the correlation, the better the chances that the forecast will be on target.
Associative Forcasting Techniques
Pretictor variables: Variables that can be used to predict values of the variable of
Regression: Technique for fitting a line to a set of points.
Least squares line: Minimizes the sum of the squared vertical deviations around the
Simple Linear Regression
yc = Predicted (dependent) variable
x = Predicted (independent) variable
b = Slope of the line
a = Value of yc when x = 0 (i.e., the height of the line at the y intercept)
The coefficients a and b of the line are based on the following two equations:
n = Number of paired observations
Healthy Hamburgers has a chain of 12 stores in northern Illinois. Sales figures and
profits for the stores are given in the following table. Obtain a regression line for the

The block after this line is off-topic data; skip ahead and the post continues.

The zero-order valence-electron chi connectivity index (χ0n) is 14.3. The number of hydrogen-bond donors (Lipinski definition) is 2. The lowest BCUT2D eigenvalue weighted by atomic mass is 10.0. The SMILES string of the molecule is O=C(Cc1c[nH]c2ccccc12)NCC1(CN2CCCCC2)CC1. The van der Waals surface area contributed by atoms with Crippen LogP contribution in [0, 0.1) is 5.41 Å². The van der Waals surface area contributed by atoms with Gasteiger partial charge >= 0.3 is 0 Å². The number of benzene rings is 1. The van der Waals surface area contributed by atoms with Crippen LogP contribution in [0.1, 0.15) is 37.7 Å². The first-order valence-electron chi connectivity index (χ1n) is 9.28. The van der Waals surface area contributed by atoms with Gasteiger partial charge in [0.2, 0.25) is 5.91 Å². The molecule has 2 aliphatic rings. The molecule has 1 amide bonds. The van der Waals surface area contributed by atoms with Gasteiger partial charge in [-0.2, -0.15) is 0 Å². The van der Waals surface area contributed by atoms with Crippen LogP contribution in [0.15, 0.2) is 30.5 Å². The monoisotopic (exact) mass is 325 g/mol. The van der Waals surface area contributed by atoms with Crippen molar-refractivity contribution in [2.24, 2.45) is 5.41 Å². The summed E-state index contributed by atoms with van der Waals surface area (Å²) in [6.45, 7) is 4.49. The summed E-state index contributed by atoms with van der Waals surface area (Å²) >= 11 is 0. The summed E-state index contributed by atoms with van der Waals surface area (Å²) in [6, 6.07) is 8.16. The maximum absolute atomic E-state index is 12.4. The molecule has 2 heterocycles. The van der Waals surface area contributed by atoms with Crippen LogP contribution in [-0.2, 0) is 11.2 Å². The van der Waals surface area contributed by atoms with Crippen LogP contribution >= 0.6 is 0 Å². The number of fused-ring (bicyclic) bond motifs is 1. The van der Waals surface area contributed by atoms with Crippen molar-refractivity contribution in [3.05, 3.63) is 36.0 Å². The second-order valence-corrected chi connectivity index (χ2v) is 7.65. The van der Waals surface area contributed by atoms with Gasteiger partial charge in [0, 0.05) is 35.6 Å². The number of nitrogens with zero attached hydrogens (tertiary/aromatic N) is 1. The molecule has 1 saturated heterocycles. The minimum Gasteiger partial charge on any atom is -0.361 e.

data, and predict profit for a store assuming sales of $10 million.
yc = 0.0506 + 0.0159x
For sales of x = 10 (i.e., 10 million), estimated profit is;
yc = 0.0506 + 0.0159(10) = 0.2099, or $209,900.
Correlation measures the strength and direction of relationship between two
variables. Correlation can range from –1.00 to +1.00. A correlation of +1.00
indicates that changes in one variable are always matched by changes in the other;
a correlation of –1.00 indicates that increases in one variable are matched by
decreases in the other; and a correlation close to zero indicates little linear
relationship between two variables. The correlation between two variables can be
computed using the equation
Variations around the line are random. If they are random, no patterns such as
cycles or trends should be apparent when the line and data are plotted.
Deviations around the line should be normally distributed. A concentration of values